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Saskatoon, SK, Canada
We only have a small yard in our current house, but we do our best! We don’t have a tonne of feeders out, but there is the hopper which attracts chickadees, finches, sparrows, nuthatches and others. In Wintertime the hanging flower basket is replaced with a suet block used mostly by chickadees and downy woodpeckers. The plantings in the yard are a mix of food plants (for us), medicinals and decorative and include native species such as the chamomile and mullein visible on the left. (The chamomile attracts many insect pollinators.) There is a nectar feeder outside of the picture and sometimes ruby-throats come, but they seem as attracted by our plants as the feeder. The scarlet runners climbing the fence are especially popular with them and other pollinators. The yard is free of pesticides, herbicides and artificial fertilizer. It is also pet-free. The rabbits we breed for our own use, for meat, fur and their fertilization capabilities, but they have turned out to be very bird-friendly. The birds seem to find them companionable and are not at all afraid of them, even the rambunctious youngsters. They like the wire fence (which moves around the yard) to perch on. In the Winter, the rabbits are moved to open-fronted shelters which the birds also use, especially house sparrows. They shelter from weather on the edge, or even right underneath, the cages and sometimes bring their seeds in there to crack open. We have also seen corvids eating rabbit pellets off our lawn, for pro-biotics and a couple times magpies have taken a few pieces of their food. (Rabbit food is mostly roughage, so not sure why…perhaps the salt and minerals.) But they don’t bother the rabbits like they would cats and the rabbits certainly don’t bother them. Plus, the rabbits breed from Spring to Fall and make nests with hair pulled from their bodies. I think every bird nest in our neighbourhood is lined with rabbit fur from bits that blow around our yard. American robins frequent the yard and garden (garden is behind the fence) as a safe place with a healthy supply of food. Mostly worms and such, but once we saw one stealing some of our raspberries too. The compost also attracts birds. Corvids will cruise it for tidbits. (We once watched while a crow spent most of the day taking away and stashing the soft bones, skin and such from a batch of stock I had dumped there.) We’ve also seen insect eaters like a waterthrush and others on it. The pole nearby has a birdhouse at the top and there is another, different kind in another corner of the yard. We plant sunflowers in the garden specially for the birds. Warblers come to the yard for our large tomato plants. They offer excellent cover for the shy birds and the sticky branches trap all sorts of insects.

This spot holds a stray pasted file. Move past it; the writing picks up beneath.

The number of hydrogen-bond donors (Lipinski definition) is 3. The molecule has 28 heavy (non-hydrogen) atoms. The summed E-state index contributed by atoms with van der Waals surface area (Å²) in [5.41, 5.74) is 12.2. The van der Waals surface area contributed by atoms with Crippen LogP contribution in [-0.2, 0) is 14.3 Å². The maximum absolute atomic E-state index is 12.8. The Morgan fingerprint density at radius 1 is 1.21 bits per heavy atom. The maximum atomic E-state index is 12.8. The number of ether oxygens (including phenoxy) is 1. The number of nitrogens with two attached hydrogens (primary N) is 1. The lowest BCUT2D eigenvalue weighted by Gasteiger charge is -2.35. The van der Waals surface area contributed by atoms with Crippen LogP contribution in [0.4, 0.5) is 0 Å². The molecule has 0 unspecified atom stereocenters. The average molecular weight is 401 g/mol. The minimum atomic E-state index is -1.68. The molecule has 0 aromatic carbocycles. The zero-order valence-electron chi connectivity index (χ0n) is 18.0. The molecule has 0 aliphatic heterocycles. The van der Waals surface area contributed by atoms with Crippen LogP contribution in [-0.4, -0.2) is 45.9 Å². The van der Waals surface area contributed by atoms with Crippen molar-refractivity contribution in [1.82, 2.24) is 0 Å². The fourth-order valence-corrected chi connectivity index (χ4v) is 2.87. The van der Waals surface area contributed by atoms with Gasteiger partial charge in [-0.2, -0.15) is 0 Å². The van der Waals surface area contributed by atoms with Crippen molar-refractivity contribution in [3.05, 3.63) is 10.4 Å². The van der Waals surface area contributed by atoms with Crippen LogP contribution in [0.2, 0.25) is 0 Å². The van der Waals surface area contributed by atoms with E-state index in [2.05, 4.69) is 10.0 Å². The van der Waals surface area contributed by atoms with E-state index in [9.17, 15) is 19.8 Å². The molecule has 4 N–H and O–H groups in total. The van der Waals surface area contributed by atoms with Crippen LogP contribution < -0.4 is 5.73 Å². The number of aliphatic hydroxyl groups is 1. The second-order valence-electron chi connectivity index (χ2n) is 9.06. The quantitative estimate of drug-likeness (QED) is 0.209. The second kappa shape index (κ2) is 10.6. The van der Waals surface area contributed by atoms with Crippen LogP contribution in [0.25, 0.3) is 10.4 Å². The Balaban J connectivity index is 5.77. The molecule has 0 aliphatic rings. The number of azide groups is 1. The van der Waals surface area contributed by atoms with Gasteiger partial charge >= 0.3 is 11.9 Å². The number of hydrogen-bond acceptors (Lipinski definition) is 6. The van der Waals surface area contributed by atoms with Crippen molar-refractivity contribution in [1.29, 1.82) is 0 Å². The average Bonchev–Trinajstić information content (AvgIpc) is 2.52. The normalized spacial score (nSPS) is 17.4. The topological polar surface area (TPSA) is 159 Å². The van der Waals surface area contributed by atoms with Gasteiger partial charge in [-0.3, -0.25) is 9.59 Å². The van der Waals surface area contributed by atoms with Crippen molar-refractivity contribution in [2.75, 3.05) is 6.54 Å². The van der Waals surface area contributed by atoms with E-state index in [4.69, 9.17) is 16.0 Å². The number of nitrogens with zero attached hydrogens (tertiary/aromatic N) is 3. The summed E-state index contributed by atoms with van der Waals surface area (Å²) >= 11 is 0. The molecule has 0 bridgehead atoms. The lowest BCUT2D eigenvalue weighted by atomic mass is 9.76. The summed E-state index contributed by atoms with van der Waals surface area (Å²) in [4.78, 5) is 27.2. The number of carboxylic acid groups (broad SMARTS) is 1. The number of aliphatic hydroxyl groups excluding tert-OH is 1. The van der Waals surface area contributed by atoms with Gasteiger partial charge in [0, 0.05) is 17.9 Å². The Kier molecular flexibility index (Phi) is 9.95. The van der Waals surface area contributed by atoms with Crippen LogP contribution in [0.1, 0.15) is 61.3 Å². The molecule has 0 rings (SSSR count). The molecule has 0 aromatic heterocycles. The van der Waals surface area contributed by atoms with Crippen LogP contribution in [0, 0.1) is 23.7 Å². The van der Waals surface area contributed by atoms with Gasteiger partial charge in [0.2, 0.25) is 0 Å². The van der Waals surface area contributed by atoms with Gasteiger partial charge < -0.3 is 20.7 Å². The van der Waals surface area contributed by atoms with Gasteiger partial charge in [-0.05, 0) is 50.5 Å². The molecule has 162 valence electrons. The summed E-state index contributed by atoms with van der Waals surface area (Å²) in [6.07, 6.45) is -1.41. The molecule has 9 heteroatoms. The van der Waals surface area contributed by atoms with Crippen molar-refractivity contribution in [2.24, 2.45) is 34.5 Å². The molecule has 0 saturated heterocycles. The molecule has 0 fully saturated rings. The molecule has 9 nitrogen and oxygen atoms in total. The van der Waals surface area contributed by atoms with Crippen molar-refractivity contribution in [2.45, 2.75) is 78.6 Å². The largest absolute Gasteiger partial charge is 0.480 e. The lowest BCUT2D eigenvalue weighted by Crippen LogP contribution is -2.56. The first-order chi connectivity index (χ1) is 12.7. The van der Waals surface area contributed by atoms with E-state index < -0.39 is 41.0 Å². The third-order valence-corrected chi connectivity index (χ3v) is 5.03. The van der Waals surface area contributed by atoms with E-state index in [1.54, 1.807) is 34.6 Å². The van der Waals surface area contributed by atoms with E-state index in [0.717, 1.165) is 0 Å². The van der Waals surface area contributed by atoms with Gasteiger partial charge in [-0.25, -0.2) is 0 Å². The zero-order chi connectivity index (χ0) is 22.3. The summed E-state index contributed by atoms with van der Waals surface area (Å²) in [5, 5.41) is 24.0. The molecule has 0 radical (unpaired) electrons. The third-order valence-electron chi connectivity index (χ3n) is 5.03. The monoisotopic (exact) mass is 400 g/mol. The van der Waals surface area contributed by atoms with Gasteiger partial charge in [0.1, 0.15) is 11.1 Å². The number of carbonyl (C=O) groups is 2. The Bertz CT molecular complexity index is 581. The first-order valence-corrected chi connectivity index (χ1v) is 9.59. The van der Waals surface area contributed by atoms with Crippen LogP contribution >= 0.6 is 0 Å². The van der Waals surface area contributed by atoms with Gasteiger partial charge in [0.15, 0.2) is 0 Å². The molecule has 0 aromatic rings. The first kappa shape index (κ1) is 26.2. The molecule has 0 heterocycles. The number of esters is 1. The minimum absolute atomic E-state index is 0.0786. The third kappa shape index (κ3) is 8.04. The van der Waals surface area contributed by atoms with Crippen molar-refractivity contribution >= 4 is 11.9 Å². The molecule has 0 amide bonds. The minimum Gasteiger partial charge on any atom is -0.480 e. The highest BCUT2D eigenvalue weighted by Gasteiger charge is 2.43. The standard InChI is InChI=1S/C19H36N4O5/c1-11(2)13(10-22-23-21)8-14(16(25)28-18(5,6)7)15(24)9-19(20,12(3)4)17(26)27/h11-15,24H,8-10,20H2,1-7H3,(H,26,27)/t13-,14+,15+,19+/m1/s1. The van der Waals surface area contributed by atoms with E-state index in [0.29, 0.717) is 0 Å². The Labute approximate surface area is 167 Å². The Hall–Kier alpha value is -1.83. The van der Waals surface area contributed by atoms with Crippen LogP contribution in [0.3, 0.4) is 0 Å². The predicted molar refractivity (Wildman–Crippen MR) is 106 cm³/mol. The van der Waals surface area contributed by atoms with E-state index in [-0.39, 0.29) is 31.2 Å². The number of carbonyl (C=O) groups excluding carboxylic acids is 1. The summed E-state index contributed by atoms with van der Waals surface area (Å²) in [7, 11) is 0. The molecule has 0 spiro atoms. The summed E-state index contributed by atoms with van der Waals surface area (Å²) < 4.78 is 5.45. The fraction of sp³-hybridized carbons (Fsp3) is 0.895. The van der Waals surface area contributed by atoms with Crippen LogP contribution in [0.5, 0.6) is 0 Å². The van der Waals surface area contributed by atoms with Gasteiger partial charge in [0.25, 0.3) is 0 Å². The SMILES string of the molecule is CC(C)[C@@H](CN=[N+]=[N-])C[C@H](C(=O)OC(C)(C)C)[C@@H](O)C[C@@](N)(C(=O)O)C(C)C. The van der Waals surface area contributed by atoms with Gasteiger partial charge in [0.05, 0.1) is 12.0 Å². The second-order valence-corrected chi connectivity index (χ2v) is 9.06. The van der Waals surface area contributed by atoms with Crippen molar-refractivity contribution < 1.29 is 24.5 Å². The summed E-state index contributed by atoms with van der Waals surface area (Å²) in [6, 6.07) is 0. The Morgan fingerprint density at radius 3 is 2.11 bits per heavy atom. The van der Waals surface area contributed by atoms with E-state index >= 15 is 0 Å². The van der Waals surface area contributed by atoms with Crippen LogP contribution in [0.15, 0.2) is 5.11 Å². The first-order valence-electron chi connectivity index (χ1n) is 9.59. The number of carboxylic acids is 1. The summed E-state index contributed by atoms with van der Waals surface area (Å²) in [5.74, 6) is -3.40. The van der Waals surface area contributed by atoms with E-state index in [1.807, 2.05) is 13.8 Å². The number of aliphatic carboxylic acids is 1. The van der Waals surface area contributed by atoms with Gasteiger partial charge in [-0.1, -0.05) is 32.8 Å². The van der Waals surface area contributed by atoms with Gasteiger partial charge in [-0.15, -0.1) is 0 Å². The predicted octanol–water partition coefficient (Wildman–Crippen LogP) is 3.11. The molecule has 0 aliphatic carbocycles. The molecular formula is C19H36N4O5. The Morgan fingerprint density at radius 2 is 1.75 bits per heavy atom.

Week 14: Bird-friendly Yards
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